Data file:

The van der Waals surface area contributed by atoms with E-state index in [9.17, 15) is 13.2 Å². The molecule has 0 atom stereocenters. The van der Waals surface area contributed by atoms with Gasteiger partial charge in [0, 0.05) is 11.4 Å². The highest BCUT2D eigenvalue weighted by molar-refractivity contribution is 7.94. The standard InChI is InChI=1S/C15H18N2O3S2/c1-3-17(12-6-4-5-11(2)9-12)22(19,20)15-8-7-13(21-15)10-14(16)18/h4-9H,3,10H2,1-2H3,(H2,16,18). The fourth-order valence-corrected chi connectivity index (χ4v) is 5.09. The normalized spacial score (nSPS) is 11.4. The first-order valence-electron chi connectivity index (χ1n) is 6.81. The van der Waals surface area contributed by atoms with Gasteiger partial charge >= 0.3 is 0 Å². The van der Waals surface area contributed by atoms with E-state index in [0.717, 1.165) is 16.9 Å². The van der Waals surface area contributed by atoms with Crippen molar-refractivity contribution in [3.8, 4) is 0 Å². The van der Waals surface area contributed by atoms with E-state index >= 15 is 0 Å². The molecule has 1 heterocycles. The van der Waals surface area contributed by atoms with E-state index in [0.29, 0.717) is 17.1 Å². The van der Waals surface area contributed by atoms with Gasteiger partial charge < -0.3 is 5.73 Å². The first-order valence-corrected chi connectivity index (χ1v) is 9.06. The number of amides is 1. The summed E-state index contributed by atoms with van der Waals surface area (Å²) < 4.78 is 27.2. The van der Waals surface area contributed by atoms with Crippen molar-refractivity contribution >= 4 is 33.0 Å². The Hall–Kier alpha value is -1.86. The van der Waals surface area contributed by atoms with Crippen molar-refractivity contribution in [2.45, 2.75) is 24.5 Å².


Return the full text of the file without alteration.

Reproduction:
The van der Waals surface area contributed by atoms with E-state index in [9.17, 15) is 13.2 Å². The molecule has 0 atom stereocenters. The van der Waals surface area contributed by atoms with Gasteiger partial charge in [0, 0.05) is 11.4 Å². The highest BCUT2D eigenvalue weighted by molar-refractivity contribution is 7.94. The standard InChI is InChI=1S/C15H18N2O3S2/c1-3-17(12-6-4-5-11(2)9-12)22(19,20)15-8-7-13(21-15)10-14(16)18/h4-9H,3,10H2,1-2H3,(H2,16,18). The fourth-order valence-corrected chi connectivity index (χ4v) is 5.09. The normalized spacial score (nSPS) is 11.4. The first-order valence-electron chi connectivity index (χ1n) is 6.81. The van der Waals surface area contributed by atoms with Gasteiger partial charge >= 0.3 is 0 Å². The van der Waals surface area contributed by atoms with E-state index in [0.717, 1.165) is 16.9 Å². The van der Waals surface area contributed by atoms with Crippen molar-refractivity contribution in [3.8, 4) is 0 Å². The van der Waals surface area contributed by atoms with E-state index >= 15 is 0 Å². The molecule has 1 heterocycles. The van der Waals surface area contributed by atoms with E-state index in [0.29, 0.717) is 17.1 Å². The van der Waals surface area contributed by atoms with Gasteiger partial charge < -0.3 is 5.73 Å². The first-order valence-corrected chi connectivity index (χ1v) is 9.06. The number of amides is 1. The summed E-state index contributed by atoms with van der Waals surface area (Å²) < 4.78 is 27.2. The van der Waals surface area contributed by atoms with Crippen molar-refractivity contribution >= 4 is 33.0 Å². The Hall–Kier alpha value is -1.86. The van der Waals surface area contributed by atoms with Crippen molar-refractivity contribution in [2.45, 2.75) is 24.5 Å².